Shutter angles will give you a blurry to a very sharp image depending on its angle at 24fps.... I can go on, but it realy is techno-bore..

Basically, no WW2 period camera or film stock would allow you the fine tuned camera effects achived in SPR.

Hope this helps. :D

BTW..If you drop film rates.. the motion gets quicker, increase it, the motion becomes slower.

The fastest film rate I've personaly shot at was 40.000pps 20degree shutter. :D :D

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PostPosted: Tue Mar 14, 2006 11:40 am 
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Guys, spotted this on the E-Bay, any good?

http://cgi.ebay.co.uk/ORIGINAL-WAR-CORR ... dZViewItem

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 Post subject: Camera
PostPosted: Tue Mar 14, 2006 11:42 am 
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Camera

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PostPosted: Tue Mar 14, 2006 11:46 am 
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Hi,
Thanks for that...
It is what it says it is... but not the camera seen in Pearl Harbour.... that was it's bigger brother, the 35mm Eyemo. Very little was shot by the military on this model in the ETO, as the official format was 35mm.

Cheers...
S.

Ps..... should have the all-important key!?!?

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Last edited by Olive Drab on Tue Mar 14, 2006 11:49 am, edited 1 time in total.

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PostPosted: Tue Mar 14, 2006 11:48 am 
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Cheers O.D, i know nothing bout these but thought someone on here might!

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PostPosted: Wed Jan 03, 2007 12:26 pm 
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Rughey wrote:
Does anyone have any tricks for filming battles? I assume that you can't really expect to participate (i.e., shoot back) if you're filming. I've wanted to make a documentary-style film for my Paras unit. I've got a little DV hand-cam, and I've got software on my computer to edit the video and turn it into a movie file or DVD, but I don't want it to look like some kid's high-school video project. I know I can't expect Band of Brothers-quality filming with it, but I still want my projects to look good.

As far as frame-rates, isn't 30fps sort of the standard for film-industry cameras? When they shoot the combat scenes in Saving Private Ryan and Band of Brothers, it looks like they drop the frame-rate. Does anyone know what they drop it to? Or how to get that look in your film (you know that "look" I'm talking about?)


1.KEEP SAVE
With other words, if it would be a real battle bullets would be flying all over the place so keep low, take cover, film only if you think you wont get shot at.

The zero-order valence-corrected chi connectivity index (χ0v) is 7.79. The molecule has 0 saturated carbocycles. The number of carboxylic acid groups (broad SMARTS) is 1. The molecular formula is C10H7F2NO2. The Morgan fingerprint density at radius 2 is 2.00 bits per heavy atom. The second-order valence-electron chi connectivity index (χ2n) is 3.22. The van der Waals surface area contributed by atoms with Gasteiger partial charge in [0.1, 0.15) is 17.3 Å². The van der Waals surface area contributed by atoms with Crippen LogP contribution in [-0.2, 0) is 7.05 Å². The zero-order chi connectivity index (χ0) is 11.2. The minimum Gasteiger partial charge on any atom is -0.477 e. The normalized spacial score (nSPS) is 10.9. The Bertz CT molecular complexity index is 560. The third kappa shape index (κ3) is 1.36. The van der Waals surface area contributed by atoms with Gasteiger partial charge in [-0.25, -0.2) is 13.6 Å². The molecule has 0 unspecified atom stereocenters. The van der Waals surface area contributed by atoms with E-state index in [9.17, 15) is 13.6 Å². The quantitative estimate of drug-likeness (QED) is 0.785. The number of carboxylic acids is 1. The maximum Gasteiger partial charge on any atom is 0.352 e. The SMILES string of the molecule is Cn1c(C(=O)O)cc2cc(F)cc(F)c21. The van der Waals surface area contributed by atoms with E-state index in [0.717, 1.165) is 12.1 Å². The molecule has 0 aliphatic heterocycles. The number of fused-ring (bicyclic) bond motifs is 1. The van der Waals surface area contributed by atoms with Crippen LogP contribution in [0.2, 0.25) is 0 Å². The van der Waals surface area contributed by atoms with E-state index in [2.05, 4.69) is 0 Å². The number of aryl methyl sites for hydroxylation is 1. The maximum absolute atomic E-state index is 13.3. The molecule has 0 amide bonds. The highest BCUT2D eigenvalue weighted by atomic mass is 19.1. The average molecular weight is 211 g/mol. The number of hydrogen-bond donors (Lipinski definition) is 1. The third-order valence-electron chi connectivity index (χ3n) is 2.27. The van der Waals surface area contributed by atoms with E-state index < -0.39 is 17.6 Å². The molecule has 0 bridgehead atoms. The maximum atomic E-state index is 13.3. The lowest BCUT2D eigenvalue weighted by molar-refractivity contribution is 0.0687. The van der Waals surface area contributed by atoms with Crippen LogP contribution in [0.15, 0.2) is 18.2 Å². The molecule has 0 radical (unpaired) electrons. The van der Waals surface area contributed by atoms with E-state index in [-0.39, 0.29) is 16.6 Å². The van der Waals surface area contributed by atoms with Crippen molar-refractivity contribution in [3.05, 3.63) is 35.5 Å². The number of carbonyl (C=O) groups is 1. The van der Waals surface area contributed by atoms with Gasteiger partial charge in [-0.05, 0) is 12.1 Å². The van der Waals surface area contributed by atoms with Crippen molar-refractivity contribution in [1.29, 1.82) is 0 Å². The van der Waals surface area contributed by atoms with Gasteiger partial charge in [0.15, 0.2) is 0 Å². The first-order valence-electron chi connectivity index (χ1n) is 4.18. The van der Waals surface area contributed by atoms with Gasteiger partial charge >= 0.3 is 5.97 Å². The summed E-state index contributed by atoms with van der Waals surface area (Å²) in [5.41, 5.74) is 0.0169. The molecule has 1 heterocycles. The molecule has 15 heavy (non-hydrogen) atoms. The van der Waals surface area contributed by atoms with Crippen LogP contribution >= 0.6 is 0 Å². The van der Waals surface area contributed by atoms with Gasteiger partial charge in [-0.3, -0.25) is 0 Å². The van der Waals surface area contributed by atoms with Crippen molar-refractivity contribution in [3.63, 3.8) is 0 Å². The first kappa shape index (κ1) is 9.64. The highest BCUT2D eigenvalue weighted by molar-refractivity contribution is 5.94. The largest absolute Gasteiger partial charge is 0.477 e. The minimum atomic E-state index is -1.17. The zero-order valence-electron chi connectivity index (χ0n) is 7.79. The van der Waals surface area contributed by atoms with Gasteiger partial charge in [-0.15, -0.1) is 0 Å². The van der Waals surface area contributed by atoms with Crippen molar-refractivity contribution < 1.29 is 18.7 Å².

This gives the most realistic angles.
2.Camouflage your camera, make it look like a vintage camera.
Nothing ruins the atmos like someone walking about the place with a modern camera.
3.DO NOT use the zoom button, most (if not all) cameras DIDNT have a zoom function.
At the most they had interchangeable lenses.
4.when aging the movie, ignore the sepia function, go for black and white.

Its not battle footage, but heres some of my material anyway;
http://youtube.com/results?search_query=nederland4045

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PostPosted: Wed Jan 03, 2007 13:28 pm 
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marloes wrote:
Its not battle footage, but heres some of my material anyway;
http://youtube.com/results?search_query=nederland4045


Very impressive! Love 'em...

Thats given me a few ideas...

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PostPosted: Wed Jan 03, 2007 16:26 pm 
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Hello guys, try this one: http://film.kvalitne.cz/Video/Kursk-trailer.wmv
It was taken on 8mm camera during one Czech "ostfront" reenactment event in August.
I must say that you really cant reach this "old feeling" of filmstrip with camcorder even with special filters applied during postproduction. The "oldstyle" filming is simply the best :) but much more harder compare to ordinary video shooting. And much more expensive too :( of course...


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PostPosted: Wed Jan 03, 2007 20:42 pm 
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ill be trying out my 1930s filmcamera with 8mm film later this month... not at a battlefield though, just a nice day out with some people in old fashioned clothes ;)

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PostPosted: Wed Jan 03, 2007 21:15 pm 
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Looking forward for results - good luck!


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PostPosted: Wed Jan 03, 2007 21:54 pm 
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marloes wrote:
ill be trying out my 1930s filmcamera with 8mm film later this month... not at a battlefield though, just a nice day out with some people in old fashioned clothes ;)


Go on Joeri.... Go 16mm, or Even 35mm!!! :wink: :D :D :D